La Ni&#241a Repetida


For good or ill, she's sticking around. That's what the weather gurus are saying about La Niña. According to Brad Colman, science officer with the National Weather Service (NWS), "It's becoming more and more likely that the winter will be strongly influenced by a moderate-strength La Niña."

In California and the Pacific Northwest, where La Niña deposited huge dumps (world-record dumps in the case of Washington's Mt. Baker) last year, skiers like what they're hearing. Not so in Colorado, Utah, the Midwest, and New England, where she was stingy. Either way, the experts suggest that in '99-'00 she's likely to behave a lot like she did last year.

Skiers in the lean zones can pray the soothsayers are wrong; weather being what it is (unpredictable) and forecasters being how they are (inaccurate), there's room for error. But the Climate Prediction Center, from which the NWS derives its data, has been reasonably successful in foretelling what regional mischief to expect from the El Niño-La Niña cycle of the past few years. Looks like another feast-or-famine year.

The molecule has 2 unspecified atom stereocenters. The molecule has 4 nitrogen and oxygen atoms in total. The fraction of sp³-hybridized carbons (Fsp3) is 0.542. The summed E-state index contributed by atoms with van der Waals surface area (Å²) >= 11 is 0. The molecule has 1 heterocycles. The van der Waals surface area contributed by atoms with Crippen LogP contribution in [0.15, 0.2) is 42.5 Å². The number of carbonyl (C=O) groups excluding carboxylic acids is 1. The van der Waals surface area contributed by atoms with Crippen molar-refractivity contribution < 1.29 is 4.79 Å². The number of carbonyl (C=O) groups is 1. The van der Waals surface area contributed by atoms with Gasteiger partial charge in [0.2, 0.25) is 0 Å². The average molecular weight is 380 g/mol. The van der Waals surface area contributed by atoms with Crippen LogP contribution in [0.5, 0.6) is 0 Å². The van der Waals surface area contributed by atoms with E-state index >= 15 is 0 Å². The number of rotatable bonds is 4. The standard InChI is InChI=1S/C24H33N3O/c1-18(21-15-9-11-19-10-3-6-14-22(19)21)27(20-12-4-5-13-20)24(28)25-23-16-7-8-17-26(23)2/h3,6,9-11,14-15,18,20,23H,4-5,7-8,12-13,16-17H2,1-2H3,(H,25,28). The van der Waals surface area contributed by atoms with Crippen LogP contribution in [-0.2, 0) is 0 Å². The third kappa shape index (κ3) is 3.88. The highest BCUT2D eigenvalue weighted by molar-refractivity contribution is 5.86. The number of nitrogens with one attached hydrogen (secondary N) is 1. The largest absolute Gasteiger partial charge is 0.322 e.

Trip Ideas: Mt. Baker | Photo: Courtesy of Mt. Baker

Trip Ideas: Mt. Baker, Washington

Baker is a mountain for those who don’t give a $#!+ about anything other than copious amounts of snow.


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Tanner Hall loved them and so should you. The Chair Seven trees are the fastest, most accessible lines on the mountain. Get on Chair Seven at the base of Heather Meadows Lodge (the lower parking lot lodge) and at the top go directly skier’s left into the trees. Helpful for those snowy whiteout days you will often find in Washington, the trees drop you off on a cat track that you can easily skate on back to the lift. Quick laps, steep pitches, and a variety of pillows and jumps, these trees are some of the best terrain on the mountain.

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